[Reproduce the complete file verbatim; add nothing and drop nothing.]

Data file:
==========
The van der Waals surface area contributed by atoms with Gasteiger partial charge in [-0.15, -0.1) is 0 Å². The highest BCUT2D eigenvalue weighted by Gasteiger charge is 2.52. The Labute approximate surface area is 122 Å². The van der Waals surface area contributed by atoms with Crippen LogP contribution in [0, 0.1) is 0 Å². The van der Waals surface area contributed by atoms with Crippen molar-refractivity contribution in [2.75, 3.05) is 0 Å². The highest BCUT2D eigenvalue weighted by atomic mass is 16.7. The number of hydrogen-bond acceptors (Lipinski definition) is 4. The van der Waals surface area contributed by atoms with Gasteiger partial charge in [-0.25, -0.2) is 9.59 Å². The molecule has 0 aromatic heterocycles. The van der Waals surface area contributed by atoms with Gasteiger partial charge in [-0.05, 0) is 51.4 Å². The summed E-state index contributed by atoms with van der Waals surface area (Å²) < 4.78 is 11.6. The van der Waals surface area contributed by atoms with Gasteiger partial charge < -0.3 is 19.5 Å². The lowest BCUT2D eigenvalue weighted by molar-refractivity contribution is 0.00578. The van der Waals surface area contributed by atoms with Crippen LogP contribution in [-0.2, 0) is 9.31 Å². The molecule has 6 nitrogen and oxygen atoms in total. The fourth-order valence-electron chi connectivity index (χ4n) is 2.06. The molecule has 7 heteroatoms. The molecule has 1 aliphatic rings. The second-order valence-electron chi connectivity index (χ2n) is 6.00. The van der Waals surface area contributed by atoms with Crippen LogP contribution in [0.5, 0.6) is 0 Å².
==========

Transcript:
The van der Waals surface area contributed by atoms with Gasteiger partial charge in [-0.15, -0.1) is 0 Å². The highest BCUT2D eigenvalue weighted by Gasteiger charge is 2.52. The Labute approximate surface area is 122 Å². The van der Waals surface area contributed by atoms with Crippen LogP contribution in [0, 0.1) is 0 Å². The van der Waals surface area contributed by atoms with Crippen molar-refractivity contribution in [2.75, 3.05) is 0 Å². The highest BCUT2D eigenvalue weighted by atomic mass is 16.7. The number of hydrogen-bond acceptors (Lipinski definition) is 4. The van der Waals surface area contributed by atoms with Gasteiger partial charge in [-0.25, -0.2) is 9.59 Å². The molecule has 0 aromatic heterocycles. The van der Waals surface area contributed by atoms with Gasteiger partial charge in [-0.05, 0) is 51.4 Å². The summed E-state index contributed by atoms with van der Waals surface area (Å²) < 4.78 is 11.6. The van der Waals surface area contributed by atoms with Gasteiger partial charge < -0.3 is 19.5 Å². The lowest BCUT2D eigenvalue weighted by molar-refractivity contribution is 0.00578. The van der Waals surface area contributed by atoms with Crippen LogP contribution in [-0.2, 0) is 9.31 Å². The molecule has 6 nitrogen and oxygen atoms in total. The fourth-order valence-electron chi connectivity index (χ4n) is 2.06. The molecule has 7 heteroatoms. The molecule has 1 aliphatic rings. The second-order valence-electron chi connectivity index (χ2n) is 6.00. The van der Waals surface area contributed by atoms with Crippen LogP contribution in [0.5, 0.6) is 0 Å².